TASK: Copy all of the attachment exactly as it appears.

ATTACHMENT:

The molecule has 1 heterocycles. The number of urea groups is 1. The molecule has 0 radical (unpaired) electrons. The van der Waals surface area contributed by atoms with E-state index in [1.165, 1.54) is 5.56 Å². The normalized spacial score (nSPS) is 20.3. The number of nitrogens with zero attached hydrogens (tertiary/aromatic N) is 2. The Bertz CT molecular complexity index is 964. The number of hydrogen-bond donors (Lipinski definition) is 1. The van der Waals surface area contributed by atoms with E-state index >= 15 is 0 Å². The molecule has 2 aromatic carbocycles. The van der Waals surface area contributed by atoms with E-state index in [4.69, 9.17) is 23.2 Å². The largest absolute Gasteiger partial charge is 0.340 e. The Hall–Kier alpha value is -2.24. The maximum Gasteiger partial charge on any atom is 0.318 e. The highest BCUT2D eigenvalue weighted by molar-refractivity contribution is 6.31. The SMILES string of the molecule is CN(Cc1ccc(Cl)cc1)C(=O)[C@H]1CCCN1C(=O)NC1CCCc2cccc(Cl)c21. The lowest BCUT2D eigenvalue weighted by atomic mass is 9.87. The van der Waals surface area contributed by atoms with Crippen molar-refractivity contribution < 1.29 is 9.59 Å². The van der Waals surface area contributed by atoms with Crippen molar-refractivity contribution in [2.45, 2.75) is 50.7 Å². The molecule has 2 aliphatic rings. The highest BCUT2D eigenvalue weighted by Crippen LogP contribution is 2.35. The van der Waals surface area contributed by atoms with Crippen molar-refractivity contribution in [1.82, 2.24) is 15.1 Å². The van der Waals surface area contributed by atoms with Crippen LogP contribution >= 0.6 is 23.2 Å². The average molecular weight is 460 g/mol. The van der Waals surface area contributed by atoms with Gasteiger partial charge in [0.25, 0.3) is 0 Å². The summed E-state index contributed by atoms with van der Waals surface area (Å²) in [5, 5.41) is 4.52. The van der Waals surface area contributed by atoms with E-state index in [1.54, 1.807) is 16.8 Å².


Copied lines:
The molecule has 1 heterocycles. The number of urea groups is 1. The molecule has 0 radical (unpaired) electrons. The van der Waals surface area contributed by atoms with E-state index in [1.165, 1.54) is 5.56 Å². The normalized spacial score (nSPS) is 20.3. The number of nitrogens with zero attached hydrogens (tertiary/aromatic N) is 2. The Bertz CT molecular complexity index is 964. The number of hydrogen-bond donors (Lipinski definition) is 1. The van der Waals surface area contributed by atoms with E-state index >= 15 is 0 Å². The molecule has 2 aromatic carbocycles. The van der Waals surface area contributed by atoms with E-state index in [4.69, 9.17) is 23.2 Å². The largest absolute Gasteiger partial charge is 0.340 e. The Hall–Kier alpha value is -2.24. The maximum Gasteiger partial charge on any atom is 0.318 e. The highest BCUT2D eigenvalue weighted by molar-refractivity contribution is 6.31. The SMILES string of the molecule is CN(Cc1ccc(Cl)cc1)C(=O)[C@H]1CCCN1C(=O)NC1CCCc2cccc(Cl)c21. The lowest BCUT2D eigenvalue weighted by atomic mass is 9.87. The van der Waals surface area contributed by atoms with Crippen molar-refractivity contribution < 1.29 is 9.59 Å². The van der Waals surface area contributed by atoms with Crippen molar-refractivity contribution in [2.45, 2.75) is 50.7 Å². The molecule has 2 aliphatic rings. The highest BCUT2D eigenvalue weighted by Crippen LogP contribution is 2.35. The van der Waals surface area contributed by atoms with Crippen molar-refractivity contribution in [1.82, 2.24) is 15.1 Å². The van der Waals surface area contributed by atoms with Crippen LogP contribution >= 0.6 is 23.2 Å². The average molecular weight is 460 g/mol. The van der Waals surface area contributed by atoms with Gasteiger partial charge in [0.25, 0.3) is 0 Å². The summed E-state index contributed by atoms with van der Waals surface area (Å²) in [5, 5.41) is 4.52. The van der Waals surface area contributed by atoms with E-state index in [1.54, 1.807) is 16.8 Å².